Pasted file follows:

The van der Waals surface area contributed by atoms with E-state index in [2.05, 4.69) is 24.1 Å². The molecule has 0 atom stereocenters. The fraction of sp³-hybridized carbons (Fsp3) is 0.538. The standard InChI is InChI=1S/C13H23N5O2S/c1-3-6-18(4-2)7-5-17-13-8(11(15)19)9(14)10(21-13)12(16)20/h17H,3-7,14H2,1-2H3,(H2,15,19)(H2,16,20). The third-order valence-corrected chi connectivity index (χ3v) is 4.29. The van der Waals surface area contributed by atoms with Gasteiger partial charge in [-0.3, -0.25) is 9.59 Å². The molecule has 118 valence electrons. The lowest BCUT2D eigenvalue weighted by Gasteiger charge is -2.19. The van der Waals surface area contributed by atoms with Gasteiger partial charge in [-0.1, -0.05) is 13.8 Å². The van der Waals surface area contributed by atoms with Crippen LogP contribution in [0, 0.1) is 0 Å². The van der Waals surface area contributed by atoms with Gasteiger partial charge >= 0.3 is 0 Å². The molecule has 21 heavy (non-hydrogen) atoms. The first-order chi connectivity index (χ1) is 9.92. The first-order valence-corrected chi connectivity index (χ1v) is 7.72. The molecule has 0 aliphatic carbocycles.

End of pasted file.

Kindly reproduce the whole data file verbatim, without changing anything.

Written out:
The van der Waals surface area contributed by atoms with E-state index in [2.05, 4.69) is 24.1 Å². The molecule has 0 atom stereocenters. The fraction of sp³-hybridized carbons (Fsp3) is 0.538. The standard InChI is InChI=1S/C13H23N5O2S/c1-3-6-18(4-2)7-5-17-13-8(11(15)19)9(14)10(21-13)12(16)20/h17H,3-7,14H2,1-2H3,(H2,15,19)(H2,16,20). The third-order valence-corrected chi connectivity index (χ3v) is 4.29. The van der Waals surface area contributed by atoms with Gasteiger partial charge in [-0.3, -0.25) is 9.59 Å². The molecule has 118 valence electrons. The lowest BCUT2D eigenvalue weighted by Gasteiger charge is -2.19. The van der Waals surface area contributed by atoms with Gasteiger partial charge in [-0.1, -0.05) is 13.8 Å². The van der Waals surface area contributed by atoms with Crippen LogP contribution in [0, 0.1) is 0 Å². The van der Waals surface area contributed by atoms with Gasteiger partial charge >= 0.3 is 0 Å². The molecule has 21 heavy (non-hydrogen) atoms. The first-order chi connectivity index (χ1) is 9.92. The first-order valence-corrected chi connectivity index (χ1v) is 7.72. The molecule has 0 aliphatic carbocycles.